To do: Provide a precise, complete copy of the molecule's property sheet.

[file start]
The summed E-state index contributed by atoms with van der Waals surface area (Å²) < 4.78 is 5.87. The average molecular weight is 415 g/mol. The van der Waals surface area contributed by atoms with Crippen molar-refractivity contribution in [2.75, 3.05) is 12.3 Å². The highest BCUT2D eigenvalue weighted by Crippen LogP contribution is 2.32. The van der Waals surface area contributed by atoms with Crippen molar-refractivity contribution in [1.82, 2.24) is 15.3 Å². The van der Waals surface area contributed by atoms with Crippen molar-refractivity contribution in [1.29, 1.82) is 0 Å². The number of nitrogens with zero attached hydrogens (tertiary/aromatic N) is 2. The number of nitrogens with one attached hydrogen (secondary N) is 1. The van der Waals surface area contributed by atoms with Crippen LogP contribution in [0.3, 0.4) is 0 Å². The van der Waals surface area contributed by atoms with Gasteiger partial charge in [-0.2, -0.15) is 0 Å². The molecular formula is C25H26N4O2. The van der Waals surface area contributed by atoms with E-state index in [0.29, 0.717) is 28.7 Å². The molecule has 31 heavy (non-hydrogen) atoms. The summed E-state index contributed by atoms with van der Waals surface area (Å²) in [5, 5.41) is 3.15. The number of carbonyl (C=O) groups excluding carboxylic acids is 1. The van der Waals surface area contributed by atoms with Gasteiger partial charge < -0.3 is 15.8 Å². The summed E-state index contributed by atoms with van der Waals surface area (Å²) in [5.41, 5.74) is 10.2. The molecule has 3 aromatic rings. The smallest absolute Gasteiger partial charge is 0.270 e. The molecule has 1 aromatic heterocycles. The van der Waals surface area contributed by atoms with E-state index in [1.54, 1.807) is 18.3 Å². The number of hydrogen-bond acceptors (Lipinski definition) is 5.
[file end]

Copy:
The summed E-state index contributed by atoms with van der Waals surface area (Å²) < 4.78 is 5.87. The average molecular weight is 415 g/mol. The van der Waals surface area contributed by atoms with Crippen molar-refractivity contribution in [2.75, 3.05) is 12.3 Å². The highest BCUT2D eigenvalue weighted by Crippen LogP contribution is 2.32. The van der Waals surface area contributed by atoms with Crippen molar-refractivity contribution in [1.82, 2.24) is 15.3 Å². The van der Waals surface area contributed by atoms with Crippen molar-refractivity contribution in [1.29, 1.82) is 0 Å². The number of nitrogens with zero attached hydrogens (tertiary/aromatic N) is 2. The number of nitrogens with one attached hydrogen (secondary N) is 1. The van der Waals surface area contributed by atoms with Crippen LogP contribution in [0.3, 0.4) is 0 Å². The van der Waals surface area contributed by atoms with Gasteiger partial charge in [-0.2, -0.15) is 0 Å². The molecular formula is C25H26N4O2. The van der Waals surface area contributed by atoms with E-state index in [0.29, 0.717) is 28.7 Å². The molecule has 31 heavy (non-hydrogen) atoms. The summed E-state index contributed by atoms with van der Waals surface area (Å²) in [5, 5.41) is 3.15. The number of carbonyl (C=O) groups excluding carboxylic acids is 1. The van der Waals surface area contributed by atoms with Gasteiger partial charge < -0.3 is 15.8 Å². The summed E-state index contributed by atoms with van der Waals surface area (Å²) in [5.41, 5.74) is 10.2. The molecule has 3 aromatic rings. The smallest absolute Gasteiger partial charge is 0.270 e. The molecule has 1 aromatic heterocycles. The van der Waals surface area contributed by atoms with E-state index in [1.54, 1.807) is 18.3 Å². The number of hydrogen-bond acceptors (Lipinski definition) is 5.